4 There are very good reasons why they've not been seen until now (basically boiling down to us not having been able to build sensitive enough detectors), but that hasn't made us any less impatient.
5 The signal was first "detected" about three minutes after it arrived by online analysis software that looked for generic transient (short-duration) coherent signals, i.e. blips in the data that appeared at the same time in both detectors and looked similar. The first reasonably detailed estimates of the source parameters (i.e. that is was two black holes merging) were with us within about a day. After a couple of days we release our estimate of the location of the source in the sky and released it to selected astronomy groups to point their telescopes at. Following that full and proper detailed studies of the signal, and very careful checks on the performance of the detectors, have taken many months of painstaking work and placed great strain6 on the collaboration. But, given the general inertia that you get within a large collaboration (which we've experienced releasing results that didn't contain any signals) we've actually turned around a finished detection paper (after 14 draft iterations), and twelve(!) companion papers in remarkably short time.
6 This is a hilarious gravitational wave pun.
Disclaimer: everything on this blog is my own personal opinion and any mistakes are my own.
Monday, March 24, 2014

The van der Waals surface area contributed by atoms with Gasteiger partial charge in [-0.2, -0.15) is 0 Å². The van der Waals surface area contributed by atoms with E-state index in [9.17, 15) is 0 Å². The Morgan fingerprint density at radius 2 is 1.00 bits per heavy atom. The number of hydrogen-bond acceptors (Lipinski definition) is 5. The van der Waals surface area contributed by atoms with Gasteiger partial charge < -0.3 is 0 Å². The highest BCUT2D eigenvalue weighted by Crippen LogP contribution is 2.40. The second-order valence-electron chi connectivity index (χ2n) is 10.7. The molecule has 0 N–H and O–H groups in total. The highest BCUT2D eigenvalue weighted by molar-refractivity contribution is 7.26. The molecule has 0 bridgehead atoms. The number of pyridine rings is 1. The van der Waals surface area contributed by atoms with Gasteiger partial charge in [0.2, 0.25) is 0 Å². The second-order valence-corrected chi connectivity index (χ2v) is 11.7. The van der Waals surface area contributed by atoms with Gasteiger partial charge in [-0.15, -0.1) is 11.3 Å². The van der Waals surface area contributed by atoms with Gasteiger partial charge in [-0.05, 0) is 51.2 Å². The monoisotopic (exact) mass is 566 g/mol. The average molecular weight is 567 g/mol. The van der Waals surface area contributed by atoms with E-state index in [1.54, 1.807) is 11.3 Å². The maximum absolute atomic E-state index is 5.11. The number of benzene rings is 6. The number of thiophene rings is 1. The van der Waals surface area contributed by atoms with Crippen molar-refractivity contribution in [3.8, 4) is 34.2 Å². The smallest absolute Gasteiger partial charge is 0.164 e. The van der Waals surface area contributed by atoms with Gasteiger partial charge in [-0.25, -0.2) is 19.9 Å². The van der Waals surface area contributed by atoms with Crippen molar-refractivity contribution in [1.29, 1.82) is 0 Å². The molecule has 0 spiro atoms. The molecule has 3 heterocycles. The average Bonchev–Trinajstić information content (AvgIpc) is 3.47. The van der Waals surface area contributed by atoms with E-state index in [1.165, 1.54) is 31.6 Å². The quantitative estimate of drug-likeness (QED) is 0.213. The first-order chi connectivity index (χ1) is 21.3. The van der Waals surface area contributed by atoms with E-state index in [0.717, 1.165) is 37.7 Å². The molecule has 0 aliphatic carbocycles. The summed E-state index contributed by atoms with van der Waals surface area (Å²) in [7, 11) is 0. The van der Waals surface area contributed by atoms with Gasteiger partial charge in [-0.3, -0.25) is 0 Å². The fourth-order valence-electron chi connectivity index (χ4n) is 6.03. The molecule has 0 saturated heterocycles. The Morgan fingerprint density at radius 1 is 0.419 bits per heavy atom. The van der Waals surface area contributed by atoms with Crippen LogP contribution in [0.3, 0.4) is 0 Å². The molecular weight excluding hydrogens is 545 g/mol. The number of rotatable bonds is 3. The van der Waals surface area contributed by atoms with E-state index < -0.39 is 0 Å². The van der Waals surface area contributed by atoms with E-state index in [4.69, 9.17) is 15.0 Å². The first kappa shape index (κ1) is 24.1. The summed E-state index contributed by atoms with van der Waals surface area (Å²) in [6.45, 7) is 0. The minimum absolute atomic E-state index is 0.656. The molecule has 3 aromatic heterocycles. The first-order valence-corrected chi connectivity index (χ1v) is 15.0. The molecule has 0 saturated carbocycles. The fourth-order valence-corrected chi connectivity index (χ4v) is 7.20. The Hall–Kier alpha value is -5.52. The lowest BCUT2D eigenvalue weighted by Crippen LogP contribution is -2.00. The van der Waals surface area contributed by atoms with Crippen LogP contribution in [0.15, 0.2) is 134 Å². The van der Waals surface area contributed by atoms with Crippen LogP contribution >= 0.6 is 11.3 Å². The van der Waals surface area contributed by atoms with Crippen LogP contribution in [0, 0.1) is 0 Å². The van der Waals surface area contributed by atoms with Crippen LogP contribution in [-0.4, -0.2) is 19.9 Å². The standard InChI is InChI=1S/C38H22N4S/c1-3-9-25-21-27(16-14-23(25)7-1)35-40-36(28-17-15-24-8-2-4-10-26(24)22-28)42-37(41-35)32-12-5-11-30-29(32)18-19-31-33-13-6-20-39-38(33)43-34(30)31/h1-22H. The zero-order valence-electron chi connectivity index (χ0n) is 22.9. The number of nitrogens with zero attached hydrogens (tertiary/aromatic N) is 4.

Family constraints have meant I’ve been off the conference circuit for a bit, so the 3rd Gravitational Wave Physics & Astronomy Workshop (GWPAW, formerly the Gravitational Wave Data Analysis Workshop, GWDAW, which ran on 14 occasions) seemed like a good opportunity to get back into the swing of conference attendance. Plus, its location at the Inter-University Centre for Astronomy & Astrophysics (IUCAA) in Pune, India presented the chance to visit a new country. Due to the location of the meeting, many of the other non-local attendees were able to experience a bit of India, including a group that organised a tour round Mumbai (and subsequent train journey to Pune), a couple who started their trip with a holiday in the backwaters of Kerala, and others visiting family or friends. While it would have been a great opportunity for me to see India, I was unable to bookend my trip with any site-seeing, so my experience of India outside of the confines of IUCAA mainly came from my taxi ride from Mumbai to Pune. The taxi ride itself was an interesting insight into travel in India - the first half of the approximately three and a half hour ride (it’s about a 170km journey) was just in leaving Mumbai, where the roads that are about as chaotic as they come. The system seems to be to spot a gap in the traffic, even if it looks too small for the mode of transport you are in, and then squeeze into it. Astonishingly this method (accompanied by liberal application of the horn) got us through the traffic unscathed. The freeway between Mumbai and Pune is apparently one of the best roads in India, and can supposedly offer great views as you climb up into the rocky hills, but a combination of jet lag and low clouds/smog meant that I couldn’t appreciate the trip/views fully (from the plane on my flight back from Pune to Mumbai I was able to see the views I'd previously missed).